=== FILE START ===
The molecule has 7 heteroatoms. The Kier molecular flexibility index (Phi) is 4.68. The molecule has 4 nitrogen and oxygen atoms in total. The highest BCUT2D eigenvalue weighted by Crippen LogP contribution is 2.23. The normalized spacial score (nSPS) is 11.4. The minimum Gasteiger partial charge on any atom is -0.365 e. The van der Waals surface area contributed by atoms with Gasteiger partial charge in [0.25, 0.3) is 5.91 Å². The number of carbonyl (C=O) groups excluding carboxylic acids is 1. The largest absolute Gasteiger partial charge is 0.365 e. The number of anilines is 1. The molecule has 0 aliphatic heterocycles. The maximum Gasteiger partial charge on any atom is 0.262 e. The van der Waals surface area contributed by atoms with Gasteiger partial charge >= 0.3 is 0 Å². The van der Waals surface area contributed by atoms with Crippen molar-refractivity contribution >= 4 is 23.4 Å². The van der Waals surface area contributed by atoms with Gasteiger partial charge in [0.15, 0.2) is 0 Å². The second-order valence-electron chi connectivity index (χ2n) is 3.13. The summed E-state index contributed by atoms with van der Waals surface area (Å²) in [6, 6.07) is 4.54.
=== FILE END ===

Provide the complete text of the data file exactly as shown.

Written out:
The molecule has 7 heteroatoms. The Kier molecular flexibility index (Phi) is 4.68. The molecule has 4 nitrogen and oxygen atoms in total. The highest BCUT2D eigenvalue weighted by Crippen LogP contribution is 2.23. The normalized spacial score (nSPS) is 11.4. The minimum Gasteiger partial charge on any atom is -0.365 e. The van der Waals surface area contributed by atoms with Gasteiger partial charge in [0.25, 0.3) is 5.91 Å². The number of carbonyl (C=O) groups excluding carboxylic acids is 1. The largest absolute Gasteiger partial charge is 0.365 e. The number of anilines is 1. The molecule has 0 aliphatic heterocycles. The maximum Gasteiger partial charge on any atom is 0.262 e. The van der Waals surface area contributed by atoms with Gasteiger partial charge >= 0.3 is 0 Å². The van der Waals surface area contributed by atoms with Crippen molar-refractivity contribution >= 4 is 23.4 Å². The van der Waals surface area contributed by atoms with Gasteiger partial charge in [0.15, 0.2) is 0 Å². The second-order valence-electron chi connectivity index (χ2n) is 3.13. The summed E-state index contributed by atoms with van der Waals surface area (Å²) in [6, 6.07) is 4.54.